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Monday, January 2, 2017
Once in royal David’s city
stood a lowly cattle shed,
where a mother laid her baby
in a manger for his bed:
Mary was that mother mild;
Jesus Christ, her little child.
He came down to earth from heaven
who is God and Lord of all,
and his shelter was a stable,
and his cradle was a stall;
with the poor and meek and lowly,
lived on earth our Savior holy.
Cecil Frances Alexander’s “Once in Royal David’s City”
from Glory to God: The Presbyterian Hymnal
When I think of Christmastime in Chicago, I often think about the splendor of Michigan Avenue with all of the lights and decorations, the plethora of holiday parties to attend, and gift exchanges with friends, families, and coworkers. Certainly some of these have connections to the biblical Christmas story or at least aren’t contradictory to it. After all, the magi brought gifts fit for a king, and the angels sang songs of great joy out in the fields to celebrate. And if we are going to light up buildings, fly flags, and hang banners to celebrate the Cubs, then I think it’s great that we decorate our homes, churches, and cities with similar enthusiasm to celebrate Jesus’ birth.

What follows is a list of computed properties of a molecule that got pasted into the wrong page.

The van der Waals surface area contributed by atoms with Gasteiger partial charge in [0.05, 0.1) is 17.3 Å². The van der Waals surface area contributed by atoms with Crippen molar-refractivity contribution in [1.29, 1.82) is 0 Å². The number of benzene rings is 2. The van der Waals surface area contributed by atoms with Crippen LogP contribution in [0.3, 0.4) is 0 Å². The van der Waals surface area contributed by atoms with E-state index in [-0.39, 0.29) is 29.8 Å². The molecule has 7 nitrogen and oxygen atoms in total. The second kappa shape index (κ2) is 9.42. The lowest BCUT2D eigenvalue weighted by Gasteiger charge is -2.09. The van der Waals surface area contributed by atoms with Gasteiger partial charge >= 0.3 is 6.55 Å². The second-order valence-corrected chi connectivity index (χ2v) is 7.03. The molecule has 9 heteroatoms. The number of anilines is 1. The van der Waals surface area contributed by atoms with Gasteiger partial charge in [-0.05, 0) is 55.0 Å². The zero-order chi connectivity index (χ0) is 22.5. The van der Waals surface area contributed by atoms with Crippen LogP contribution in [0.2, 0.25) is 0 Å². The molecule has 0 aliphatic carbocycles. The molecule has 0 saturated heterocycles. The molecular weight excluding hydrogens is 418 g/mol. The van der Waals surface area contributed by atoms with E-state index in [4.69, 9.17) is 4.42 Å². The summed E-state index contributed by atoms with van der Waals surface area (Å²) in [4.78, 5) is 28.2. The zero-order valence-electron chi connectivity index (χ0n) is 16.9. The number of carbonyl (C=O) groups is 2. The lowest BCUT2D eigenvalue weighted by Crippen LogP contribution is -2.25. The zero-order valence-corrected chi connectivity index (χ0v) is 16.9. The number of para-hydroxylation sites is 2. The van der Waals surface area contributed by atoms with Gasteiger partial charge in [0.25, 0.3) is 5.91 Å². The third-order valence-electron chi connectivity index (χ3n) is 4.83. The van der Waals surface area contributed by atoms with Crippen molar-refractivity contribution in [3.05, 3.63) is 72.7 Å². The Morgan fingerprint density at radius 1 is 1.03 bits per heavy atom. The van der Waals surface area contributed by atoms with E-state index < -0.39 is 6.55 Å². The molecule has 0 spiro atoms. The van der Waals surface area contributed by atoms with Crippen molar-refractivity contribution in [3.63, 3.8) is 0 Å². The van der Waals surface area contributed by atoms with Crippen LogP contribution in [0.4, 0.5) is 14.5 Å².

Still, none of these ways of celebrating Christmas has much in common with the scene described by these verses. The Son of God was born in very modest circumstances to a family that wasn’t particularly rich or successful. Later the baby whose birth we celebrate grows up to preach against greed and power. He teaches that he came to bring about the kingdom of God here on earth and that God’s kingdom doesn't conform to earthly standards of royalty. Jesus explains true religion as taking care of the widows and orphans. He challenges us with the message that it’s impossible to serve both God and money. And he consistently defies the religious leaders’ expectations about who is worthy of his company.
God, thanks for coming down to earth from heaven and living as our Savior. As we wrap up many of our Christmas and New Year’s celebrations, please let the modest circumstances of Jesus’ birth continue to challenge our perceptions of what’s important to you. Please help us further the work of your kingdom in our families, churches, schools, workplaces, and communities. Amen.
Written by Luke Beasley, Member of Fourth Presbyterian Church
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